Container Communication within Kubernetes Pods: Shared IP and Ports

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Container Communication within Kubernetes Pods: Shared IP and Ports

In Kubernetes, containers that are part of the same Pod share the same network namespace, which means they share the same IP address and port space. This design allows containers within the same Pod to communicate with each other using localhost because they are effectively on the same "machine" in terms of networking. However, this also means that containers within the same Pod must coordinate port usage to avoid conflicts. Pods are considered to be a single logical host from a network perspective, and this setup facilitates tight coupling of containers that need to work closely together.

The containers in a Pod can also communicate with each other using standard inter-process communications (IPC) like SystemV semaphores or POSIX shared memory. Containers in different Pods have distinct IP addresses and can not communicate by OS-level IPC without special configuration. Containers that want to interact with a container running in a different Pod can use IP networking to communicate.

Workshop: Container communication within the same Pod

This exercise involves creating a Pod that runs two containers: one container will serve a simple web application, and the other will access the web application using localhost, since both containers share the same network namespace.



Step 1: Create a Simple Web Server Container

First, you'll need a simple web server. For this exercise, we'll use a basic Python Flask application.

  1. Create the Flask App - Save the following Python code as

     from flask import Flask
     app = Flask(__name__)
     def hello():
         return "Hello from Flask!"
     if __name__ == "__main__":'', port=80)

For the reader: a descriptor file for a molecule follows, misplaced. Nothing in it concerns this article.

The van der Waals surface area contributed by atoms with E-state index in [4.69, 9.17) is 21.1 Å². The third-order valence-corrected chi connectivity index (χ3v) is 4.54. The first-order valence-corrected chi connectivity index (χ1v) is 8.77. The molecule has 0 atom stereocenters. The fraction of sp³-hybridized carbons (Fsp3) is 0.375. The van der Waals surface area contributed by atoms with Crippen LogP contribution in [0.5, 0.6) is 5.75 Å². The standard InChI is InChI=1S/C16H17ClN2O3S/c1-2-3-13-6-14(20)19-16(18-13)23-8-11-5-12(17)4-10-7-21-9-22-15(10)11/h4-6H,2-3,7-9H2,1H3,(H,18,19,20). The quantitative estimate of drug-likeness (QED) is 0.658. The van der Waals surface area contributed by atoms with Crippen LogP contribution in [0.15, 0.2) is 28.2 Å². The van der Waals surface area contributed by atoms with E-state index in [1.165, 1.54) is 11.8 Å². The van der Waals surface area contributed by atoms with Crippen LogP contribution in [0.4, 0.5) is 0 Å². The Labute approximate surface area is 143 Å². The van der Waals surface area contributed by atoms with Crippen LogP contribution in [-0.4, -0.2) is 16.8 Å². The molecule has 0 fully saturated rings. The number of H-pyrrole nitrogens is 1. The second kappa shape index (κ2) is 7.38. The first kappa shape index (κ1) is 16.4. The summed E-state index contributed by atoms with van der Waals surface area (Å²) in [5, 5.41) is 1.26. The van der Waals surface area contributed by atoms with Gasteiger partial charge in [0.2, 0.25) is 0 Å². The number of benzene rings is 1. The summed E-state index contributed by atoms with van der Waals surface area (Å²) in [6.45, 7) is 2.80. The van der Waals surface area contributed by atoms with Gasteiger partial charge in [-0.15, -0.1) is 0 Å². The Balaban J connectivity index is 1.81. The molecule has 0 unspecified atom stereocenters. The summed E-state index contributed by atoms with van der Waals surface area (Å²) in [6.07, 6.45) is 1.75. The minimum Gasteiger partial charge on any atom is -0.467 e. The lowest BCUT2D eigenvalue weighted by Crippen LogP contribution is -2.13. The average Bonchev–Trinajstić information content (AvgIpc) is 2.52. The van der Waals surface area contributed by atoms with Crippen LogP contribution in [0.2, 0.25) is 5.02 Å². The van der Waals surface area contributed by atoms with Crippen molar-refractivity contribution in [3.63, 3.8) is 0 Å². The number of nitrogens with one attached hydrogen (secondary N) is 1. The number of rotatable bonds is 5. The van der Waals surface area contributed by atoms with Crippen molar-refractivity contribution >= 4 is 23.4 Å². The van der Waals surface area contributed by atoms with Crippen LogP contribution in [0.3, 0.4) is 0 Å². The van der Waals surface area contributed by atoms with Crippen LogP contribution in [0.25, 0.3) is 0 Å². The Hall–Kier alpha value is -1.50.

2. Create a Dockerfile - Save the following Dockerfile in the same directory as

     FROM python:3.8-slim
     WORKDIR /app
     COPY /app
     RUN pip install flask
     CMD ["python", ""]
  3. Build and Push the Docker Image - Run the following commands to build the Docker image and push it to a Docker registry (e.g., Docker Hub). Replace yourusername/flask-app with your actual Docker Hub username and repository.

     docker build -t yourusername/flask-app .
     docker push yourusername/flask-app

Step 2: Create a Pod with Two Containers

  1. Define the Pod Manifest - Save the following YAML as two-container-pod.yaml. This manifest defines a Pod with two containers: the Flask app you just created and a busybox container to test the network communication.

     apiVersion: v1
     kind: Pod
       name: two-container-pod
       - name: flask-container
         image: yourusername/flask-app
         - containerPort: 80
       - name: busybox-container
         image: busybox
         command: ['sh', '-c', 'echo Waiting for a minute && sleep 60']

    Replace yourusername/flask-app with the name of your Docker image.

  2. Apply the Manifest - Use kubectl to create the Pod:

     kubectl apply -f two-container-pod.yaml

Step 3: Test Container Communication

  1. Exec into the Busybox Container - Once the Pod is running, exec into the busybox container:

     kubectl exec -it two-container-pod -c busybox-container -- sh
  2. Test Network Communication - Inside the busybox container, use wget to test accessing the Flask application running in the flask-container:

     wget -qO- http://localhost

    This command should output Hello from Flask!, demonstrating that containers within the same Pod can communicate using localhost.


This exercise demonstrates the concept of shared networking within a Kubernetes Pod. Containers within the same Pod can communicate over localhost because they share the same network namespace. Remember to clean up the resources by deleting the Pod:

kubectl delete pod two-container-pod

This simple exercise is a foundation for understanding more complex inter-container communication patterns in Kubernetes.


  1. Pod networking

  2. Install and Set Up kubectl on Linux


  4. Kubernetes network stack fundamentals: How containers inside a pod communicate